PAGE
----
Rally at City Hall Against Proposed Demolition of 1,800 CHA Units

On Friday, October 12th, Chicagoans gathered at City Hall to protest the Chicago Housing Authority’s (CHA) proposed demolition of 1800 public housing units. Metropolitan Tenants Organization’s tenant leaders in conjunction with the Chicago Housing Initiative (CHI) led the charge against the proposed cuts.

“We need these units leased up not knocked down,” said Executive Director of People for Community Recovery and Metropolitan Tenants Organization (MTO) member, Cheryl Johnson. Ms. Johnson who is a resident of Altgeld Gardens, expressed concern about the more than 600 units slated for demolition at Altgeld Gardens. “This is about our future and ability to stay in our community,” said Johnson. “If they knock these units down, what’s to stop CHA from knocking the rest of our community down.”

After hearing from the hundreds of tenants outside the Mayor’s office on the 5th floor, staff for Mayor Emanuel’s office agreed to meet with coalition representatives to discuss the proposals for demolition. Organizers are hopeful the Mayor will intervene to stop the demolitions.

“The CHA exists for only one reason and that is to provide affordable housing to low-income residents,” said Leah Levinger, coordinator of the Chicago Housing Initiative. “The CHI coalition will continue to raise public awareness around the issue of leasing these units out,” said Levinger. “We are asking that Mayor Emanuel intervene to set the CHA back on track.”

According to the CHI, over 60,000 people are on CHA’s waiting list. This, in a time when Chicagoan’s incomes are down as much as 10%, and local rental rates have – over the past few years – increased by 14%. MTO supports CHI’s efforts to push CHA to lease out more public housing units and opposes the proposed demolition.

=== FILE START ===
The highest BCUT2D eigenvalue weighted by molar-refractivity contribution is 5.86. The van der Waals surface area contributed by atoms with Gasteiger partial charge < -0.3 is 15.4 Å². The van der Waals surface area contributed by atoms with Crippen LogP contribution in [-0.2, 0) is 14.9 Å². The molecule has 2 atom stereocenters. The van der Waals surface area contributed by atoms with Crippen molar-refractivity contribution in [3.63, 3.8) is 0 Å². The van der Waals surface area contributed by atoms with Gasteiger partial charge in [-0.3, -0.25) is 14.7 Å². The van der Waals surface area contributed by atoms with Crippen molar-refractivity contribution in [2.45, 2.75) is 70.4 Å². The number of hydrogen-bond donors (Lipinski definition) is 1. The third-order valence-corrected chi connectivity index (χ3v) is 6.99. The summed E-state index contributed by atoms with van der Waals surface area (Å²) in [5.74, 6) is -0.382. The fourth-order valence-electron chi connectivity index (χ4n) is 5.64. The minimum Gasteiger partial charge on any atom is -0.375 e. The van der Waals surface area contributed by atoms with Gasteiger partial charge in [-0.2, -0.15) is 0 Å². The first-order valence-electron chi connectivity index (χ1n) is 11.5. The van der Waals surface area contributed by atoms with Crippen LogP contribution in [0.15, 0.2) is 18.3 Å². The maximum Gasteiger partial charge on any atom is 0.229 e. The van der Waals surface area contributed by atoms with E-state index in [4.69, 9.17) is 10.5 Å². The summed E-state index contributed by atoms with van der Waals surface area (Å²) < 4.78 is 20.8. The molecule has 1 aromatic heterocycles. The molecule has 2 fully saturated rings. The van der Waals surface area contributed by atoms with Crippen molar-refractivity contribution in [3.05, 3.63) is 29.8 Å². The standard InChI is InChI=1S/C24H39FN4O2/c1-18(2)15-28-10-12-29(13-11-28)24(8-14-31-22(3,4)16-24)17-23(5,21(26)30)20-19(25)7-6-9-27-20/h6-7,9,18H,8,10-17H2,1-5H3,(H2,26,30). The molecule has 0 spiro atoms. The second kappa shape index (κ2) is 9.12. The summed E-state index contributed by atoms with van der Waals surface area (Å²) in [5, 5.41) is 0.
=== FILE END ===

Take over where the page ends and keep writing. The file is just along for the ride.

For more information or to get involved in this campaign contact MTO community organizer Noah Moscowitz at 773.292.4980 ext 236 or at noah@tenants-rights.org.

President’s 2013 Proposed Budget Increases Rent for HUD-assisted Families

“Obama’s proposed hike to minimum rent for HUD-assisted families could put poorest in the street”


By YanaKunichoff – March 27 2012 – Community Renewal Society


A proposal in the 2013 presidential budget to raise the minimum rent in public housing could put the poorest families at risk of ending up on the street, say advocates.

And what may be most surprising for some people, Pres. Obama’s proposed hike is more than what’s being asked for by the Republicans. Plus, it pitted two local pols against each other over this issue in Washington.

John Bartlett, Executive Director of the Chicago-based Metropolitan Tenants Organization called the proposed increase, which would raise the minimum rent to $75 a month from $50 for all households assisted by the Dept. of Housing and Urban Development, “horrible.

“People can’t get back on their feet if they don’t have a home, and some of them will lose their home because of this,” said Barlett.

$75 may not sound like much, especially in Cook County, where the average price is $853 for a one-bedroom apartment, according to the Department of Housing and Urban Development.

But the Center for Budget and Policy Priorities calculates that 19,602 Illinois families in project-based Section 8 housing, supportive housing and those using housing choice vouchers administered by HUD would be negatively impacted by the rent increase.

What’s more, Illinois would be hit harder than the national average: 14.11 percent of households relying on rent assistance here would face an increase, compared to 12.4 percent of households nationally.

“There has been a lot of pressure on discretionary programs in general,” said Barbara Sard, author of the Center’s report on the cuts.  “All of the low-income housing programs are part of the discretionary side of the budget.”

The problems of the recession on low-income people have been compounded by cuts to social programs, which have been accelerating since the Republicans took control of the House of Representatives in the November 2010 election, Sard added.

The proposal to raise the minimum rent in Section 8 housing originally came from the House, which proposed in October 2011 to raise the rent to 12 percent of the local Fair Market Rent, or to $69.45 a month and index it for inflation.